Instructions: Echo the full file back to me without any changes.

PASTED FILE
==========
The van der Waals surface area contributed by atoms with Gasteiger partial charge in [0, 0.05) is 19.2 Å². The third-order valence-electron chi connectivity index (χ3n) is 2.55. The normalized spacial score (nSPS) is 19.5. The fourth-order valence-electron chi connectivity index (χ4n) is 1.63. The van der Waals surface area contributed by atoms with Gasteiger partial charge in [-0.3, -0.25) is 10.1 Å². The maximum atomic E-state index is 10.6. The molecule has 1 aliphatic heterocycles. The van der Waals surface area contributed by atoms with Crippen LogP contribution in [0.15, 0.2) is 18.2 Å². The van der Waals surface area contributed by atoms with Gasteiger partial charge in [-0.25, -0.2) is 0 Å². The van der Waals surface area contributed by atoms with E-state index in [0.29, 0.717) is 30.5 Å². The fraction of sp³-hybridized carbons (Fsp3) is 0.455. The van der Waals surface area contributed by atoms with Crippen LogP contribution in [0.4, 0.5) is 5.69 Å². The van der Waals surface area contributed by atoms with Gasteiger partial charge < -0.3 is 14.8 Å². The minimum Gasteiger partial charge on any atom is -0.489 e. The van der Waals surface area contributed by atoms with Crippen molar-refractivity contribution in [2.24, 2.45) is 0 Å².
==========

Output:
The van der Waals surface area contributed by atoms with Gasteiger partial charge in [0, 0.05) is 19.2 Å². The third-order valence-electron chi connectivity index (χ3n) is 2.55. The normalized spacial score (nSPS) is 19.5. The fourth-order valence-electron chi connectivity index (χ4n) is 1.63. The van der Waals surface area contributed by atoms with Gasteiger partial charge in [-0.3, -0.25) is 10.1 Å². The maximum atomic E-state index is 10.6. The molecule has 1 aliphatic heterocycles. The van der Waals surface area contributed by atoms with Crippen LogP contribution in [0.15, 0.2) is 18.2 Å². The van der Waals surface area contributed by atoms with Gasteiger partial charge in [-0.25, -0.2) is 0 Å². The van der Waals surface area contributed by atoms with E-state index in [0.29, 0.717) is 30.5 Å². The fraction of sp³-hybridized carbons (Fsp3) is 0.455. The van der Waals surface area contributed by atoms with Crippen LogP contribution in [0.4, 0.5) is 5.69 Å². The van der Waals surface area contributed by atoms with Gasteiger partial charge < -0.3 is 14.8 Å². The minimum Gasteiger partial charge on any atom is -0.489 e. The van der Waals surface area contributed by atoms with Crippen molar-refractivity contribution in [2.24, 2.45) is 0 Å².